With regards to the regulation of the forex market in Nigeria, the attitude of the SEC has been one of “see no evil, hear no evil, speak no evil”. The agency knows that Nigerians are trading forex with foreign brokers. They know that at least four brands have sited offices in Nigeria and are actively onboarding clients. Yet, the organization has no regulations in place and hardly even comments about the market, except for a few general warnings that ask investors to act responsibly when engaging in speculative investing, without addressing the forex market in particular. This behaviour is on contrary to the South African financial regulator FSCA, which is very active regarding forex regulations.

In late 2019, there were attempts to initiate a discussion on the regulation of the forex and cryptocurrency markets in Nigeria, but these quickly lost steam when the COVID-19 pandemic struck, diverting the agency’s attention to other matters.

So we have a situation where the forex market in Nigeria is unregulated. The local branches of the international brands that have an office in the country are not regulated nor licensed, but they are operating legally because there are no laws prohibiting them from doing so.

The best forex brokers in Nigeria are those brands whose parent companies are found in Cyprus, and which have offices in Lagos or Abuja, Nigeria. These are the only two cities that have a local presence of some CySEC-regulated forex brands in Nigeria. However, there is no local regulation, so there is no central register where you can visit to check the status of any brand that says it is a forex broker in Nigeria. However, locally based traders can always conduct spot checks to see if the brands still do business in the country or not.

A search of various Nigerian forex brokers indicates that bonuses are still given freely by forex brokers in Nigeria. These bonuses are mostly deposit bonuses, which provide extra capital for trading that ranges from 30% of the deposit amount to 100% of the deposit amount. Some of these forex brokers in Nigeria also conduct period giveaways, where users can get access to shopping vouchers and other gift items.

There are no leverage restrictions when it comes to forex trading in Nigeria. Nigerian forex trades can, therefore, easily access leverage of up to 1:500 on several local brokerage platforms. What does this translate into monetary terms?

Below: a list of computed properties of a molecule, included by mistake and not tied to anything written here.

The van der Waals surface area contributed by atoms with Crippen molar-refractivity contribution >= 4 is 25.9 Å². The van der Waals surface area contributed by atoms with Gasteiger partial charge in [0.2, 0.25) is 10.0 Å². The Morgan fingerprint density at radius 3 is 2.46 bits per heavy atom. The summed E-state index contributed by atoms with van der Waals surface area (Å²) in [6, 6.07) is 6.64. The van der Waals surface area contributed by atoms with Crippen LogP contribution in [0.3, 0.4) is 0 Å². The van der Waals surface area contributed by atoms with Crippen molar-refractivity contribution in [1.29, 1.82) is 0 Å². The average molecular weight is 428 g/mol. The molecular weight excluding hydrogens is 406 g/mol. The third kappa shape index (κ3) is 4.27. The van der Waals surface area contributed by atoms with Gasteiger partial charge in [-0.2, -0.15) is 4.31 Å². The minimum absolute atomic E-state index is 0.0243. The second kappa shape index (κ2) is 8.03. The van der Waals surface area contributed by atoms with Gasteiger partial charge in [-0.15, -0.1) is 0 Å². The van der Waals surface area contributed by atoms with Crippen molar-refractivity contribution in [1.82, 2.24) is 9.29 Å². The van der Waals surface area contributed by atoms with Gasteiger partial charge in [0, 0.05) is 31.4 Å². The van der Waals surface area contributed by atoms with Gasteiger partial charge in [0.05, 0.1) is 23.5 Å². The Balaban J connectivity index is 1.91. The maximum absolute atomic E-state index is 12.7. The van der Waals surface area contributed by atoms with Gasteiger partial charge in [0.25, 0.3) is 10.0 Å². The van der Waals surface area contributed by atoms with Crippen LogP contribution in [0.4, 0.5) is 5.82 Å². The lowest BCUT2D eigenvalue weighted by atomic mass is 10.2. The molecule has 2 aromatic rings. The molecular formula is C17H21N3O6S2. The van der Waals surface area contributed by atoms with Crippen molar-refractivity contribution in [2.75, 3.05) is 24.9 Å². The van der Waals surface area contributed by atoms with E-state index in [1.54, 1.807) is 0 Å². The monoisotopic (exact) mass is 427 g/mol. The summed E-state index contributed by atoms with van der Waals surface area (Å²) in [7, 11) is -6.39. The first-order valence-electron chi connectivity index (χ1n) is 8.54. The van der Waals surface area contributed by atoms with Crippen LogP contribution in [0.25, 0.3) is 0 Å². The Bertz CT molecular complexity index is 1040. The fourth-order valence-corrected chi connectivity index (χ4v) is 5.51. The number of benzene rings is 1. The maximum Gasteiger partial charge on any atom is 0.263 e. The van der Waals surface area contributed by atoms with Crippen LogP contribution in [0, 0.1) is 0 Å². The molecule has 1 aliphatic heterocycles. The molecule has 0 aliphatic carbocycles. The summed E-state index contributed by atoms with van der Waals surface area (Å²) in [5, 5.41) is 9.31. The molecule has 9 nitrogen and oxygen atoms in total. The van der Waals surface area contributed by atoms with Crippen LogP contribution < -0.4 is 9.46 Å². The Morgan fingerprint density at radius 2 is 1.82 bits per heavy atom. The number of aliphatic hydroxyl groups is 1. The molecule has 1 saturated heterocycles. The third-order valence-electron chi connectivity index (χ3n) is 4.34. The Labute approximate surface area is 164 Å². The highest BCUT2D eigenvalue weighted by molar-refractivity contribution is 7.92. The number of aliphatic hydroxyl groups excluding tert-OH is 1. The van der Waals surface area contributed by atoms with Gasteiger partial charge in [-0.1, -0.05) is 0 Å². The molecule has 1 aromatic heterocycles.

Setting up a mini-lot position on the EURUSD requires $10,000 capital on the forex platform of a forex broker in Nigeria. A leverage size of 1:500 allows the trader to get 20-fold extra capital to setup a trade. This means that the trader would only need $20 setup a mini-lot trade. Using the conversion factor from a Naira-denominated forex account, this equates to a margin requirement of N8,000. In fact, the trader would be trading as if he or she had access to capital of N4,000,000!


Base Currency: USD or NGN?

The base currency of the forex brokers in Nigeria that we researched on this point revealed that Naira is not a common base currency available at most brokerages. That means, that traders from Nigeria usually opt for a base currency in USD, which is available basically everywhere. While this means you will have to convert your Naira to USD for a certain fee, remember that brokers automatically convert your account currency if you trade forex pairs in which your base trading account currency is not quoted. In practice this means that if you have a base account currency in Naira and you trade the EUR/USD pair, your broker converts your NGN to EUR anyway.

Popular Forex Pairs in Nigeria

The local currency in Nigeria is the Nigerian Naira, or NGN. It is not traded on the forex market, as it is operating under a managed float system. Only currencies that freely float are traded in forex, which automatically disqualifies the Naira from the mix.

Therefore, traders from Nigeria tend to trade most of the major and minor currency pairs found in forex. USD pairs are especially popular.